The motive was not financial. It was more about discomfort with patterns of overconsumption and curiosity about what would it would be like to survive daily life as a nonconsumer. "Is it even possible to withdraw from the marketplace?" Levine wondered.
... smug celebration finds little place in Levine's account. Living without buying is hard, she confesses again and again, and not because she finds herself hungry, cold, or lacking any true essential.
Rather, it's hard, she comes to realize because - like it or not - what we buy defines us. It gives us status, it creates a space for us, and it allows us to commune with others. To stop buying, Levine discovered, leaves one in a sometimes shadowy - and occasionally even boring - netherworld.
(7 March 2006)
"Just a little effort" -- A new approach to environmentalism spreads across Japan
Japan for Sustainability Newsletter #033
A growing number of Japanese are questioning the 20th century-type of world based on mass consumption of materials, information and energy. Governments and municipalities often encourage change, while many companies and citizens' groups are also active in heir own ways.
During the past few years, a new type of activity has been emerging in Japan, inspired by concepts such "Take small steps," "We are not alone if we do it together," "Pass on the inspiration," and "Take it easy and enjoy the moment."
Easy for anyone to join and fun to share with friends and family, these types of activity are spreading. Through them, many people are starting to experience a change in their sense of time and in their attitudes, and to rediscover a sense of unity with their family, friends, community and the Earth. These activities also give people a chance to question the assumptions underlying the world's current economy -- such as the growth-centered, efficiency-first principle, mass production and mass consumption -- and to reconsider what real happiness is and how we really want to live our lives.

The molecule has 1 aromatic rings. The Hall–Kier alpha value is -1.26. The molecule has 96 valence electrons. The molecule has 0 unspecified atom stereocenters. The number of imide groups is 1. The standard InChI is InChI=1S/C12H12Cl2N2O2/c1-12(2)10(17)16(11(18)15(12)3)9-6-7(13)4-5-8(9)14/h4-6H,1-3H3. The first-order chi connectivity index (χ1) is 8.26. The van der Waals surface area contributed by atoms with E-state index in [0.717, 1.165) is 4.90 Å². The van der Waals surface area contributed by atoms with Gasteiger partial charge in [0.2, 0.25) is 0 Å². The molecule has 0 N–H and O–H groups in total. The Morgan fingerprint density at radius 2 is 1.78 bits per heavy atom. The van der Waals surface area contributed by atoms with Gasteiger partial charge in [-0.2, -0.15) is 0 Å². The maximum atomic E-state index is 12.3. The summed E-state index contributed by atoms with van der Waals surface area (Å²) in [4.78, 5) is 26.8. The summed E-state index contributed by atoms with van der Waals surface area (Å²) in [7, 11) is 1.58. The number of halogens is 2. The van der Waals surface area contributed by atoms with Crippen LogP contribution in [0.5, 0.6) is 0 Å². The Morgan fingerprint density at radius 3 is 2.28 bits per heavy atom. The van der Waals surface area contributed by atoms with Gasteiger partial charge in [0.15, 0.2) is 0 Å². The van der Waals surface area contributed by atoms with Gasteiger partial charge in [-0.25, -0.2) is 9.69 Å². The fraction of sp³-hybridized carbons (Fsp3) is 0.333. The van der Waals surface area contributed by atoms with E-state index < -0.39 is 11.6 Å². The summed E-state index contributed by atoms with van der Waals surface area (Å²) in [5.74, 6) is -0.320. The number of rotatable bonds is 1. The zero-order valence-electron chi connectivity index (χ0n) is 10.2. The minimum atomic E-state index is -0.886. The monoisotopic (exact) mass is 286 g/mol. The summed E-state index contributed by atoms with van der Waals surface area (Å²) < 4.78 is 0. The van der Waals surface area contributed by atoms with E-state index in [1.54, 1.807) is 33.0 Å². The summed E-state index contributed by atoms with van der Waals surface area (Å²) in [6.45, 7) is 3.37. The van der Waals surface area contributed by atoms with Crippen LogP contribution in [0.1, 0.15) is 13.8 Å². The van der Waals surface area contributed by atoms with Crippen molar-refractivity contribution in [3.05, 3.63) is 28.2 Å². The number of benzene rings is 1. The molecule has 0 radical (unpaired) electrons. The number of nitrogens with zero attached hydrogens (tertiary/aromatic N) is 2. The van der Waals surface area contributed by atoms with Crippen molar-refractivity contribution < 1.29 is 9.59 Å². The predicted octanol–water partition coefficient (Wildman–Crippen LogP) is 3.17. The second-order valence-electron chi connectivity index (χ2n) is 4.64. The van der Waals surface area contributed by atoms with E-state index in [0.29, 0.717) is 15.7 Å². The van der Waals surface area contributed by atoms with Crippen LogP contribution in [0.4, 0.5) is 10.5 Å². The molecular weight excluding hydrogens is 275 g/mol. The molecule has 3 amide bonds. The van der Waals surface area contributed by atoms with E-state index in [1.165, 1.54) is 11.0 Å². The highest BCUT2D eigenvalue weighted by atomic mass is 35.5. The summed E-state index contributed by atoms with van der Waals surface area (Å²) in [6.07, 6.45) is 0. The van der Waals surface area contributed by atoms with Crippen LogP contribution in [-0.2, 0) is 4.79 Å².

"Candle Nights" on the Summer Solstice
One of these initiatives is "Candle Night." Under the slogan of "Turn off the lights, and take it slow," the first Candle Night was on June 22, 2003 on the night of summer solstice. This event was originally initiated by several of Japan's environmental non-governmental organizations (NGOs).
Candle Night encourages people to turn off the lights and to spend some quality time in the candlelight for two hours from 8 to 10 p.m. on the night of summer solstice. The idea of the initiative originated from the Voluntary Blackout movement that started in the United States several years ago, but this approach is not limited to political messages such as promoting energy conservation or opposing nuclear power. "Turn off the lights, and take it slow," appeals to everyone and has obtained wide support in Japan.
Participants can enjoy the event by having dinner, listening to music or taking a bath by candlelight. Some go to local events. Some enjoy a quiet night without television. By spending two hours differently from the normal routine, participants find a chance to review their ways of life
(31 May 2005)